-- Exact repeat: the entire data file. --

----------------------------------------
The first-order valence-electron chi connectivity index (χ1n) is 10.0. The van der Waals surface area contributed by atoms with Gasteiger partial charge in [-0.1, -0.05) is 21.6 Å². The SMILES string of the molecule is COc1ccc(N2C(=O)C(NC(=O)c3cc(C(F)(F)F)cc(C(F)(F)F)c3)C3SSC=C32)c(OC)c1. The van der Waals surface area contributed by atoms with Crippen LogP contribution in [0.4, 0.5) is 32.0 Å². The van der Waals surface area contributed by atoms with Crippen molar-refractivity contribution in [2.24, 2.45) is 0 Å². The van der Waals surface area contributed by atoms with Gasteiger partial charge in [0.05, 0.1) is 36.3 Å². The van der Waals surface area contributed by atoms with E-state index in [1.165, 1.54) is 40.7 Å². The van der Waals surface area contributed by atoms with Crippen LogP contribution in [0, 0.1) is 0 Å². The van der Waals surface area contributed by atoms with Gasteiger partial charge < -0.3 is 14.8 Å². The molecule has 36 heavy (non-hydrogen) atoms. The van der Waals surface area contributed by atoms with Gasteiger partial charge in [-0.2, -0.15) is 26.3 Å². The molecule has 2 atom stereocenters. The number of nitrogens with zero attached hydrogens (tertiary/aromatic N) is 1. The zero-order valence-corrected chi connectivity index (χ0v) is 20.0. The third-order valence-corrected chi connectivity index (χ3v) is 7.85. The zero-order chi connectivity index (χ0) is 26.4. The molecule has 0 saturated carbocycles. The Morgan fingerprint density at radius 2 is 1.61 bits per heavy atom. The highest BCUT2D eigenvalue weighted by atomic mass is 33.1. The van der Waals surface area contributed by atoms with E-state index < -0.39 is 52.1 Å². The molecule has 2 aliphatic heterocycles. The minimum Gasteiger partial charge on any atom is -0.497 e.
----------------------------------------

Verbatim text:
The first-order valence-electron chi connectivity index (χ1n) is 10.0. The van der Waals surface area contributed by atoms with Gasteiger partial charge in [-0.1, -0.05) is 21.6 Å². The SMILES string of the molecule is COc1ccc(N2C(=O)C(NC(=O)c3cc(C(F)(F)F)cc(C(F)(F)F)c3)C3SSC=C32)c(OC)c1. The van der Waals surface area contributed by atoms with Crippen LogP contribution in [0.4, 0.5) is 32.0 Å². The van der Waals surface area contributed by atoms with Crippen molar-refractivity contribution in [2.24, 2.45) is 0 Å². The van der Waals surface area contributed by atoms with Gasteiger partial charge in [0.05, 0.1) is 36.3 Å². The van der Waals surface area contributed by atoms with E-state index in [1.165, 1.54) is 40.7 Å². The van der Waals surface area contributed by atoms with Crippen LogP contribution in [0, 0.1) is 0 Å². The van der Waals surface area contributed by atoms with Gasteiger partial charge < -0.3 is 14.8 Å². The molecule has 36 heavy (non-hydrogen) atoms. The van der Waals surface area contributed by atoms with Gasteiger partial charge in [-0.2, -0.15) is 26.3 Å². The molecule has 2 atom stereocenters. The number of nitrogens with zero attached hydrogens (tertiary/aromatic N) is 1. The zero-order valence-corrected chi connectivity index (χ0v) is 20.0. The third-order valence-corrected chi connectivity index (χ3v) is 7.85. The zero-order chi connectivity index (χ0) is 26.4. The molecule has 0 saturated carbocycles. The Morgan fingerprint density at radius 2 is 1.61 bits per heavy atom. The highest BCUT2D eigenvalue weighted by atomic mass is 33.1. The van der Waals surface area contributed by atoms with E-state index < -0.39 is 52.1 Å². The molecule has 2 aliphatic heterocycles. The minimum Gasteiger partial charge on any atom is -0.497 e.